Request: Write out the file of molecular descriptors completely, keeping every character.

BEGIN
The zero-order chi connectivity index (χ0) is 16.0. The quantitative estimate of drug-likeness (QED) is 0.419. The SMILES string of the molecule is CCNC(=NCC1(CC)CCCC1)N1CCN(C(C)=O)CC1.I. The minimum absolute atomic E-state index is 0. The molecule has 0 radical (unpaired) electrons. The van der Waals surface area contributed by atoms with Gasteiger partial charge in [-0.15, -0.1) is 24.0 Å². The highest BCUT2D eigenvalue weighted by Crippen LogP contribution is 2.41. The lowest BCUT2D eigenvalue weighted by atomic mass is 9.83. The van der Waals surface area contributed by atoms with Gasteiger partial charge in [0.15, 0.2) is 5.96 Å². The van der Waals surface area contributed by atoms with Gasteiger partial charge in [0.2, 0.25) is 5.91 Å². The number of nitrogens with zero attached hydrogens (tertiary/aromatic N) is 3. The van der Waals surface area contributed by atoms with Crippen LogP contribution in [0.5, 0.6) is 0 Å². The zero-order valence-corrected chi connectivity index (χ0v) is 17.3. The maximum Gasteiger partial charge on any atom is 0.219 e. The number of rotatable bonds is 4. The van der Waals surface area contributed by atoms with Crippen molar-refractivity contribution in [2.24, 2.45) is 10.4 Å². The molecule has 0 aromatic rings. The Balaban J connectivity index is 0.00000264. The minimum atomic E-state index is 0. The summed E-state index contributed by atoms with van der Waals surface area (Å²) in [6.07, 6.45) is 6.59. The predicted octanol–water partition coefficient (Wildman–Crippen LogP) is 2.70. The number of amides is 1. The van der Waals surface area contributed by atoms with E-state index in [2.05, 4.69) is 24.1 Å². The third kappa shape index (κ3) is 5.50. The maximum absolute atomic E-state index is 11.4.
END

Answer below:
The zero-order chi connectivity index (χ0) is 16.0. The quantitative estimate of drug-likeness (QED) is 0.419. The SMILES string of the molecule is CCNC(=NCC1(CC)CCCC1)N1CCN(C(C)=O)CC1.I. The minimum absolute atomic E-state index is 0. The molecule has 0 radical (unpaired) electrons. The van der Waals surface area contributed by atoms with Gasteiger partial charge in [-0.15, -0.1) is 24.0 Å². The highest BCUT2D eigenvalue weighted by Crippen LogP contribution is 2.41. The lowest BCUT2D eigenvalue weighted by atomic mass is 9.83. The van der Waals surface area contributed by atoms with Gasteiger partial charge in [0.15, 0.2) is 5.96 Å². The van der Waals surface area contributed by atoms with Gasteiger partial charge in [0.2, 0.25) is 5.91 Å². The number of nitrogens with zero attached hydrogens (tertiary/aromatic N) is 3. The van der Waals surface area contributed by atoms with Crippen LogP contribution in [0.5, 0.6) is 0 Å². The zero-order valence-corrected chi connectivity index (χ0v) is 17.3. The maximum Gasteiger partial charge on any atom is 0.219 e. The number of rotatable bonds is 4. The van der Waals surface area contributed by atoms with Crippen molar-refractivity contribution in [2.24, 2.45) is 10.4 Å². The molecule has 0 aromatic rings. The Balaban J connectivity index is 0.00000264. The minimum atomic E-state index is 0. The summed E-state index contributed by atoms with van der Waals surface area (Å²) in [6.07, 6.45) is 6.59. The predicted octanol–water partition coefficient (Wildman–Crippen LogP) is 2.70. The number of amides is 1. The van der Waals surface area contributed by atoms with E-state index in [2.05, 4.69) is 24.1 Å². The third kappa shape index (κ3) is 5.50. The maximum absolute atomic E-state index is 11.4.